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BOSTON (AP) — New Orleans Mayor Mitch Landrieu, who stood behind his decision to take down four Confederate monuments despite legal challenges and outright threats from those who said the Confederacy is an important part of the city’s heritage, was named the 2018 winner of the John F. Kennedy Profile in Courage Award on Tuesday.

“Mayor Landrieu turned a difficult and divisive issue into an opportunity to reflect on our nation’s history and to recommit ourselves to our founding principles of equality and justice,” President Kennedy’s grandson, Jack Schlossberg, said in a statement.

The award has been presented by The John F. Kennedy Library Foundation annually since 1989 to public servants who have made courageous decisions of conscience without regard for the personal or professional consequences. It is named for Kennedy’s 1957 Pulitzer Prize-winning book, “Profiles in Courage.”

“I am so humbled and honored to receive the JFK Library Profile In Courage Award,” the Democratic Landrieu posted on Twitter. “My sincerest gratitude to Jack, the Kennedy Family and the committee for selecting me.”

Schlossberg is scheduled to present the award at a ceremony on May 20 at the John F. Kennedy Presidential Library and Museum in Boston.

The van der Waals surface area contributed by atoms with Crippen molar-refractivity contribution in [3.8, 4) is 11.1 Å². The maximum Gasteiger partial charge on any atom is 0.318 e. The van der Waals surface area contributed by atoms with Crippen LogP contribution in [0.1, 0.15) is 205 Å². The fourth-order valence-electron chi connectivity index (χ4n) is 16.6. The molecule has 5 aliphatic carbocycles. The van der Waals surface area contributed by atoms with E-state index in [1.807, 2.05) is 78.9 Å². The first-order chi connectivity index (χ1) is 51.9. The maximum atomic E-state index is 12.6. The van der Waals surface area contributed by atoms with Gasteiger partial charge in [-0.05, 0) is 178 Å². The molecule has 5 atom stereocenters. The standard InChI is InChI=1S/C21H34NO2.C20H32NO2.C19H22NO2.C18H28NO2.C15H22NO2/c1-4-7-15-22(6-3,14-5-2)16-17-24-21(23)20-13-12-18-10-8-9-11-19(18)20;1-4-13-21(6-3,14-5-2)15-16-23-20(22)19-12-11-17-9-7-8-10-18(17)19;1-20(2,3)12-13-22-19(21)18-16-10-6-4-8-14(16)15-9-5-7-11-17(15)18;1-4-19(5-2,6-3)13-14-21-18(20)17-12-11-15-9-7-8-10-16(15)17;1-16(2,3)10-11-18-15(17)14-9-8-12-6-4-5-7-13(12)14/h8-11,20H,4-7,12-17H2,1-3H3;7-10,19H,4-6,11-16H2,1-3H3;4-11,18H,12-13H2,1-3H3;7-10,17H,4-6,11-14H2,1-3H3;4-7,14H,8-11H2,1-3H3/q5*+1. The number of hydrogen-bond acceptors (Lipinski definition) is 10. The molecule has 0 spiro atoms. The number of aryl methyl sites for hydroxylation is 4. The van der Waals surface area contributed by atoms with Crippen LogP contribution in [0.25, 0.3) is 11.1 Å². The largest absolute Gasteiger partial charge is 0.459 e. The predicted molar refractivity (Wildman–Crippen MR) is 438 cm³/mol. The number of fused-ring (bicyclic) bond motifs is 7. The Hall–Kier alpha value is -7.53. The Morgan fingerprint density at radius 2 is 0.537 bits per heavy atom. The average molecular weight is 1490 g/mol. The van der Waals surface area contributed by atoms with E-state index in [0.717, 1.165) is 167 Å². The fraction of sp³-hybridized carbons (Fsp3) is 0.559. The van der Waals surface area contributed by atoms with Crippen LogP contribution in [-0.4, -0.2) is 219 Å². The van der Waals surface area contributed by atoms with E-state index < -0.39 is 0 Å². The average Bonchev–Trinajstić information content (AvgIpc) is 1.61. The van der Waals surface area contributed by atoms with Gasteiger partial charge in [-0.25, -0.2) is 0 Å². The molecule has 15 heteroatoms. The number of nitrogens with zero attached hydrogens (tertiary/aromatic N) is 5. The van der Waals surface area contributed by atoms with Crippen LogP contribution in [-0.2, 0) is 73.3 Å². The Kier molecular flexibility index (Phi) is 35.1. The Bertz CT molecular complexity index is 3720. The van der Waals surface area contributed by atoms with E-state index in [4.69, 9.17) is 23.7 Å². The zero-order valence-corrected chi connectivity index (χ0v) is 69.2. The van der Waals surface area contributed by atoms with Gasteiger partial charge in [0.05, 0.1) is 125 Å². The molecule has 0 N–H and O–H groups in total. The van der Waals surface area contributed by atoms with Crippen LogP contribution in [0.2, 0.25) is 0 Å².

Landrieu, who is leaving office this spring because of term limits, called for removing the monuments in the aftermath of the 2015 massacre of nine black parishioners at a South Carolina church.

He secured city council support to remove statues of Gen. Robert E. Lee, Jefferson Davis and Gen. P.G.T. Beauregard, and one dedicated to those who opposed Reconstruction. The monuments were removed in the middle of the night to protect contractors who received death threats, and in one case had a car firebombed.

The last of the monuments was removed in May.

“These monuments purposefully celebrate a fictional, sanitized Confederacy; ignoring the death, ignoring the enslavement, and the terror that it actually stood for,” Landrieu said at the time.

The Profile in Courage Award is represented by a sterling silver lantern symbolizing a beacon of hope. Previous recipients include former presidents Barack Obama, Gerald Ford, and George H. W. Bush; U.S. Sen. John McCain; and former U.S. Secretary of Labor Hilda Solis.

The recipients are selected by a bipartisan committee of national, political, and community leaders.